Human telomerase reverse transcriptase regulation by DNA methylation, transcription factor binding and alternative splicing (Review)

  • Authors:
    • Brittany A. Avin
    • Christopher B. Umbricht
    • Martha A. Zeiger
  • View Affiliations

  • Published online on: October 20, 2016
  • Pages: 2199-2205
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The catalytic subunit of telomerase, human telomerase reverse transcriptase (hTERT), plays an essential role in telomere maintenance to oppose cellular senescence and, is highly regulated in normal and cancerous cells. Regulation of hTERT occurs through multiple avenues, including a unique pattern of CpG promoter methylation and alternative splicing. Promoter methylation affects the binding of transcription factors, resulting in changes in expression of the gene. In addition to expression level changes, changes in promoter binding can affect alternative splicing in a cotranscriptional manner. The alternative splicing of hTERT results in either the full length transcript which can form the active telomerase complex with hTR, or numerous inactive isoforms. Both regulation strategies are exploited in cancer to activate telomerase, however, the exact mechanism is unknown. Therefore, unraveling the link between promoter methylation status and alternative splicing for hTERT could expose yet another level of hTERT regulation. In an attempt to provide insight into the cellular control of active telomerase in cancer, this review will discuss our current perspective on CpG methylation of the hTERT promoter region, summarize the different forms of alternatively spliced variants, and examine examples of transcription factor binding that affects splicing.

1. Telomeres and telomerase

Each round of DNA replication results in the shortening of DNA strands due to the inability of the replication complex to completely replicate the lagging strand. This process in turn eventually results in genomic instability and loss of genetic information after multiple rounds of replication. To solve this end-replication problem, chromosome ends are capped by telomeres, which consist of six nucleotide repeats and specialized binding proteins that buffer replication losses (1). The repeats can be regenerated by the telomerase enzyme complex, which consists of a non-coding RNA, hTR, serving as the hexamer repeat template, and the catalytic subunit, reverse transcriptase (hTERT). By counteracting the telomere shortening incurred by the DNA replication process, the telomerase complex lengthens telomeres, thereby prolonging cell survival and allowing continued proliferation (2).

2. Telomerase regulation

Telomerase activity is low to absent in somatic cells, though highly expressed in embryonic and stem cells. Telomerase is also upregulated in cancer, as over 90% of human malignancies show telomerase expression, considered an early event in cancer progression (3,4). In cancer, the main mechanism of telomerase activation is through regulation of hTERT transcription, through genetic changes such as mutations altering transcription factor binding, by epigenetic changes such as histone modification and chromatin remodeling or promoter methylation, and by alternative splicing of the transcript (2,57). As explored below, a connection between the promoter methylation and the alternative splicing is emerging in the field as a means by which cancer cells turn on hTERT expression, resulting both in active telomerase and telomere elongation.

3. Gene regulation by methylation

In higher eukaryotes, DNA methylation at CpG sites in and around gene promoter regions controls and regulates gene expression. CpG methylation is directed by DNA methyltransferases (DNMTs) which methylate the fifth carbon of the pyrimidine ring of cytosine (8). The principal methyltransferase, DNMT1, adds methyl groups during DNA replication and de novo methylates DNA in cancer (9). Many CpG sites are clustered into CpG islands that are typically 1,000 base pairs long and have high GC content. Approximately 80% of CpG sites are methylated in mammals, largely in intergenic regions known as heterochromatin, while most sites in promoters and first exons remain unmethylated (10,11). The promoter and transcription start site (TSS) tends to be unmethylated in actively transcribed genes, since methylated DNA is associated with gene silencing through both interference of transcription factor binding and, by affecting chromatin architecture (12). Importantly, aberrant DNA methylation is a hallmark of cancer cells, and tends to occur early in cancer development (13). In cancer, characteristic changes in methylation patterns involve both genome-wide CpG hypomethylation, which occurs predominantly in intergenic regions, and hypermethylation of CpG islands at promoters. Promoter hypermethylation may result in silencing of tumor suppressors, and promoter hypomethylation can result in activation of proto-oncogenes (14). Intergenic hypomethylation may also lead to expression of dormant non-coding RNA species and otherwise suppressed genetic elements transcribed from normally silent regions of the genome (1517).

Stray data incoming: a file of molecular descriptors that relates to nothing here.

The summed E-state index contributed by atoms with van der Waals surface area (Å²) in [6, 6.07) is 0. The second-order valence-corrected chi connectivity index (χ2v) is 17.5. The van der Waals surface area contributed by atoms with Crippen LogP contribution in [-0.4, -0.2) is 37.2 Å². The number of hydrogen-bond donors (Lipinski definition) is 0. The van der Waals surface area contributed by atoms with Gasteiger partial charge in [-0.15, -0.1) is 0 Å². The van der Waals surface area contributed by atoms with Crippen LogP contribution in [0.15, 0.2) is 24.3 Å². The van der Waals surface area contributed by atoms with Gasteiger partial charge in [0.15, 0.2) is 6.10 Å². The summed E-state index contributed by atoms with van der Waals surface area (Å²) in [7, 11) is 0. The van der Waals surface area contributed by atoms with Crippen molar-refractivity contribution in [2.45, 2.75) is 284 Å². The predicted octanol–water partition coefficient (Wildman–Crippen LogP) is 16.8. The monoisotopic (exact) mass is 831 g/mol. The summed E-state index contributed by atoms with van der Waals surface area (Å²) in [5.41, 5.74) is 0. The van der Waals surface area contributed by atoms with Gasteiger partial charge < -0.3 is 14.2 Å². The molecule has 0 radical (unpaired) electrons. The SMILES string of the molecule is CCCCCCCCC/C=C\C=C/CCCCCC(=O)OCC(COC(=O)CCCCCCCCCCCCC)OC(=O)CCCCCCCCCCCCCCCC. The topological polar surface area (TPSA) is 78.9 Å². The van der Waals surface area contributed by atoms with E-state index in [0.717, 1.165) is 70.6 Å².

4. hTERT promoter methylation in cancer

The hTERT promoter is located in a 4 kb CpG island −1800 to +2200 (relative to TSS), and has a GC content of 70% (18). The precise pattern of promoter methylation that results in activation of hTERT in cancer is still under investigation. However, a methylation pattern does emerge from many studies of the promoter, including extensive bisulfite sequencing of telomerase positive cancer cell lines. The promoter region of the actively transcribed hTERT is demethylated at the TSS [−200 to +100], while the promoter region further upstream of the TSS [−650 to −200] is hypermethylated (19). Studies examining specific sections of the hTERT promoter corroborate this in a myriad of cancer cell lines as well as hematological malignancies and solid tumor types, as depicted in Fig. 1 (5,1926). Its methylation status is also considered a biomarker; in pediatric brain tumors, one methylated CpG site in the promoter (cg11625005) is used as a reliable marker for tumor progression and prognosis (5).